Stan Grant Sr : Wiradjuri Language Revivalist

Stan Grant (Jr) is a renowned Australian journalist and broadcaster of Indigenous heritage. He is Indigenous Affairs editor for Guardian Australia. This article celebrates the significant achievements of his father, Stan Grant (Sr), who, in collaboration with linguist John Rudder, has been responsible for initiating and facilitating the revival of his peoples’ ‘sleeping’ Wiradjuri language over the past thirty years.

Wiradjuri Country is the largest Indigenous nation in NSW; bordered by the Blue Mountains (east), Hay (west), Nyngan (north) and Albury (south). Whilst its people occupy various areas across this wide region of central NSW, mid-twentieth-century government Assimilation policies and Stolen Generation attitudes/actions spanning Stan Grant Sr’s childhood, necessitated suppression of  Indigenous cultural practices and language use, thereby resulting in the loss of common usage of Wiradjuri along with countless other Aboriginal languages. Stan Grant Sr recalls the incident which caused his maternal grandfather, Wildfred Johnson, known as Budyaan, to cease speaking Wiradjuri in public, and his own mothers’ legacy of fear and secrecy regarding language use.

I found this particularly interesting as I work with a colleague of Indigenous heritage who experienced a similar ‘culture of suppression’ passed down through generations within her own family; a forbidden and subsequently diminishing legacy of Aboriginality, resulting in her having little knowledge of traditional mores and no knowledge or experience of her ancestors’ languages. She is interested in learning about both; the countries of her forebears and the languages belonging to them.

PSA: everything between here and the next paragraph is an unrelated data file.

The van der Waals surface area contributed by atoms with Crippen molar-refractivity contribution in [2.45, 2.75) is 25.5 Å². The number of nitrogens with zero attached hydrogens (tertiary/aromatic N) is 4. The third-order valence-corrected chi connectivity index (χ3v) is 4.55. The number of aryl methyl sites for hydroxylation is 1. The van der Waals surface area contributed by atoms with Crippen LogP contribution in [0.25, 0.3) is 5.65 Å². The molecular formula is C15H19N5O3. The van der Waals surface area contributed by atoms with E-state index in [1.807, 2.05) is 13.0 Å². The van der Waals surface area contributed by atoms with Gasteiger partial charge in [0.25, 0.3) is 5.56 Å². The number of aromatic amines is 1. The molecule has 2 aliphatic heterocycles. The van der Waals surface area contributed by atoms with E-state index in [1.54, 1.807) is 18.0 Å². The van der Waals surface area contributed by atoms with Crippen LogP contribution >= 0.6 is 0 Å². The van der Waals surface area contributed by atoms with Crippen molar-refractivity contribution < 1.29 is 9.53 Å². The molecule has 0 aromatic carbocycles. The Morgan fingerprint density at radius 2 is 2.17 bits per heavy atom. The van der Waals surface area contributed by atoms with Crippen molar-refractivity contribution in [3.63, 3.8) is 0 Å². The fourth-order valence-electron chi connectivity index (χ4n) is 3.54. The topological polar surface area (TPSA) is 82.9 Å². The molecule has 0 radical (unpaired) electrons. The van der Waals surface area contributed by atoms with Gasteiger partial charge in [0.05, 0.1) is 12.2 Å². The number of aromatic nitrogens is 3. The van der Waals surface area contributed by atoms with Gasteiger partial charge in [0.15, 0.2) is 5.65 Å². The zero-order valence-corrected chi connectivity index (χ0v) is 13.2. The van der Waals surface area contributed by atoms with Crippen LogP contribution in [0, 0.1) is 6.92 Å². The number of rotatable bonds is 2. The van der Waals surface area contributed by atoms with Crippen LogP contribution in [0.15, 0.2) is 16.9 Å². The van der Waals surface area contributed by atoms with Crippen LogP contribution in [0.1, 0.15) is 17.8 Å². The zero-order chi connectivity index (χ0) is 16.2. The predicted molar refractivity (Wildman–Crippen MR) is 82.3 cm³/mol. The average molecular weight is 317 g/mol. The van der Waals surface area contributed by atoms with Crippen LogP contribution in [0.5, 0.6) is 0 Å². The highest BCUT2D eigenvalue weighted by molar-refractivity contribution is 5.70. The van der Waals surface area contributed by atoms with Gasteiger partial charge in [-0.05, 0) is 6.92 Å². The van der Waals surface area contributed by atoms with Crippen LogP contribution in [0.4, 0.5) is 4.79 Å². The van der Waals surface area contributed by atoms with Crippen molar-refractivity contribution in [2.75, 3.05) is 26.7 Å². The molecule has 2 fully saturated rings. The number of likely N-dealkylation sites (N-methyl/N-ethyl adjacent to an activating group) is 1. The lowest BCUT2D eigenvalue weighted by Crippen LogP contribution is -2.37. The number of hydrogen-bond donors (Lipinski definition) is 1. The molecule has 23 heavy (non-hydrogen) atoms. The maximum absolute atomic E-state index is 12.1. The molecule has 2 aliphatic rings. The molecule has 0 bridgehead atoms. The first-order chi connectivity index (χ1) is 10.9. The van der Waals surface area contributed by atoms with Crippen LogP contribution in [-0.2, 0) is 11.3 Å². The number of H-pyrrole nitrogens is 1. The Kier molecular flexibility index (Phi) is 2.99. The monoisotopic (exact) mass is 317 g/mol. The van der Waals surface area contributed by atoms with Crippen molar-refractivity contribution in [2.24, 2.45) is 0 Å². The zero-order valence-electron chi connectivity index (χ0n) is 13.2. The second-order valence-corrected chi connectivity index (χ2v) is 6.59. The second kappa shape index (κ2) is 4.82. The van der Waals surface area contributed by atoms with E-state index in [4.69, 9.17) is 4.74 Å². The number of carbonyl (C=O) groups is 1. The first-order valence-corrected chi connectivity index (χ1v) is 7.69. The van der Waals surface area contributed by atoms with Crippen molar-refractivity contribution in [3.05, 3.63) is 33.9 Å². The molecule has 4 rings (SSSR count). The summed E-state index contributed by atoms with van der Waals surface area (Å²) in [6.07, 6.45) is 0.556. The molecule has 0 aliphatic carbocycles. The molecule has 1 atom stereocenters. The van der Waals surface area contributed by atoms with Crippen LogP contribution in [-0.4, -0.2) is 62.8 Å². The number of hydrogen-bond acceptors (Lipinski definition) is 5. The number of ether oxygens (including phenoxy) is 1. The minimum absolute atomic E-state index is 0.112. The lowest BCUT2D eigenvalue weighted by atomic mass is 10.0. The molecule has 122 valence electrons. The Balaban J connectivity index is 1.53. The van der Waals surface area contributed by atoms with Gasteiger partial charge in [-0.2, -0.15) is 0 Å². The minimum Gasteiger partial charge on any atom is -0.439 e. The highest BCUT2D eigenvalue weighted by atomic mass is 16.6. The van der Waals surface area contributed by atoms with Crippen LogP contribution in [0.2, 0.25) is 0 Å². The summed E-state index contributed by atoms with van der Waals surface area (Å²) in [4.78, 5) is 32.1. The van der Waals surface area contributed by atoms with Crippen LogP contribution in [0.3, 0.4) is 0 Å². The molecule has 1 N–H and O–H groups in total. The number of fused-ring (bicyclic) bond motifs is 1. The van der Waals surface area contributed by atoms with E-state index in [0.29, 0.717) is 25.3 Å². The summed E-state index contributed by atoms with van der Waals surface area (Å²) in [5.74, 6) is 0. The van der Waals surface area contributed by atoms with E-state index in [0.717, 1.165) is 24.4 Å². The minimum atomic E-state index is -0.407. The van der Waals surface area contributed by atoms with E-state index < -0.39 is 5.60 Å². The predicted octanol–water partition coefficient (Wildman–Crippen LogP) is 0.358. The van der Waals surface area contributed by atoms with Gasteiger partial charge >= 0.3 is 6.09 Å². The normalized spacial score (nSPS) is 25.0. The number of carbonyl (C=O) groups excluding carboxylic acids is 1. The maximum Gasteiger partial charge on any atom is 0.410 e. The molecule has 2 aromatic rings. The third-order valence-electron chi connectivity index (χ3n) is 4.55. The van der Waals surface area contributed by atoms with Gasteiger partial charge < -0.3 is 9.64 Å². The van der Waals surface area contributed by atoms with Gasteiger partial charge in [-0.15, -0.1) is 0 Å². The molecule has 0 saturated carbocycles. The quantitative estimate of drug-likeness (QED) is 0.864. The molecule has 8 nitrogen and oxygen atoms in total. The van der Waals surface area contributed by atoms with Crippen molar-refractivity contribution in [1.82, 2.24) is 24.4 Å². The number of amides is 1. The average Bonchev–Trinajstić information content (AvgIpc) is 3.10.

It is the passionate work of people like Stan Grant Sr who make such learning; recovery of inheritance of identity through language, possible. Begun in the 1980s, his revival of the Wiradjuri language has produced dictionaries, and grammar and educational text resources, as well as a smartphone application. His own teaching of Wiradjuri in Canberra and across NSW has resulted in twelve hundred students currently studying the language in the Parkes region, and a Graduate Certificate in Wiradjuri being offered at Charles Sturt University in Dubbo.

Carey Watts.

https://www.theguardian.com/culture/2016/sep/01/yamandhu-marang-language-does-not-belong-to-people-it-belongs-to-country?CMP=share_btn_tw

 

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